Three-dimensional reconstruction of oceanic mesoscale currents from surface information - art. no. C09005
|Copyright||2008 American Geophysical Union|
|Author(s)||Isern-Fontanet Jordi1, Lapeyre Guillaume3, Klein Patrice1, Chapron Bertrand1, Hecht M2|
|Affiliation(s)||1 : IFREMER, Dept Oceanog Phys & Spatiale, F-29280 Plouzane, France.
2 : Los Alamos Natl Lab, Computat Phys Grp, Comp & Computat Sci Div, Los Alamos, NM 87545 USA.
3 : Ecole Normale Super, Lab Meteorol Dynam, F-75005 Paris, France.
|Source||Journal of Geophysical Research - Oceans (0148-0227) (American Geophysical Union), 2008-09 , Vol. 113 , N. C9 , P. NIL_153-NIL_169|
|WOS© Times Cited||64|
|Keyword(s)||3D dynamics reconstruction, SST, Surface Quasi Geostrophy|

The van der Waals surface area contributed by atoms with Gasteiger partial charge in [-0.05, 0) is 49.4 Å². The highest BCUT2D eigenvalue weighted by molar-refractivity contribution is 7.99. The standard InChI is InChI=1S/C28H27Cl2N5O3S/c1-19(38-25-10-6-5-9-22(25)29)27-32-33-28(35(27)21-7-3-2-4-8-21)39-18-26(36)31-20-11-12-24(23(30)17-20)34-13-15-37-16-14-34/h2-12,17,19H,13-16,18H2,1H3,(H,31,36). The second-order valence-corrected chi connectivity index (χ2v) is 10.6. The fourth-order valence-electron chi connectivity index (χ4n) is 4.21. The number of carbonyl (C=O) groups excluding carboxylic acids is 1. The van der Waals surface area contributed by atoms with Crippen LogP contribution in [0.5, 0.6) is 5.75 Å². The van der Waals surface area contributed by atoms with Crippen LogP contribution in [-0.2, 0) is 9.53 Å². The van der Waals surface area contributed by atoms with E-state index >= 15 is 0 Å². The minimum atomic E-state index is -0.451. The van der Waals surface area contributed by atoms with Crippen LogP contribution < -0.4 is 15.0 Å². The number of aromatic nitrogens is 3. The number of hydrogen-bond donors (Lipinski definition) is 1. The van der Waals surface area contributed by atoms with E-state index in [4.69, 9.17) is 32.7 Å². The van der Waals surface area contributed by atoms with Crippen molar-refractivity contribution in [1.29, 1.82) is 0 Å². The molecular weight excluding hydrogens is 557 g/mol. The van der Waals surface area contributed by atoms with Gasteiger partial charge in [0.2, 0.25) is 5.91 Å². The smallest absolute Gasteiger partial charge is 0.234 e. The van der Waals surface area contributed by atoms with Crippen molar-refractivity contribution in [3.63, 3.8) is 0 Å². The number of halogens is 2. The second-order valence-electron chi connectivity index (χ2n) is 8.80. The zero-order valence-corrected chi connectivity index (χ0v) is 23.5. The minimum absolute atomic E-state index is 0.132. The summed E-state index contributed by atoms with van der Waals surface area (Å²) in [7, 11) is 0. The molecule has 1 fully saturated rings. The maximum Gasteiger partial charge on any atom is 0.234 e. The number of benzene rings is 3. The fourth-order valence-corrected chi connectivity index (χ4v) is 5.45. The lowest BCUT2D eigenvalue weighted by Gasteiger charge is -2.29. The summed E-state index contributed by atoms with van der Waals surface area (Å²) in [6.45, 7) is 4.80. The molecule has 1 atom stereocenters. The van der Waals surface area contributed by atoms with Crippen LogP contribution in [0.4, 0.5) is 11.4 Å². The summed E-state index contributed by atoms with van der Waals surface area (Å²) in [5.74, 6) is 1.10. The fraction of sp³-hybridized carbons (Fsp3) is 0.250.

|Abstract||The ability to reconstruct the three-dimensional (3D) dynamics of the ocean by an effective version of Surface Quasi-Geostrophy (eSQG) is examined. Using the fact that surface density plays an analogous role as interior potential vorticity (PV), the eSQG method consists in inverting the QG PV generated by sea-surface density only. We also make the extra assumption that sea-surface temperature (SST) anomalies fully represent surface density anomalies. This approach requires a single snapshot of SST and the setup of two parameters: the mean Brunt-Vaisala frequency and a parameter that determines the energy level at the ocean surface. The validity of this approach is tested using an Ocean General Circulation Model simulation representing the North Atlantic in winter. It is shown that the method is quite successful in reconstructing the velocity field at the ocean surface for mesoscales (between 30 and 300 km). The eSQG framework can also be applied to reconstruct subsurface fields using surface information. Results show that the reconstruction of velocities and vorticity from surface fields is reasonably good for the upper 500 m and that the success of the method mainly depends on the quality of the SST as a proxy of the density anomaly at the base of the mixed layer. This situation happens after a mixed-layer deepening period. Therefore the ideal situation for the application of this method would be after strong wind events.|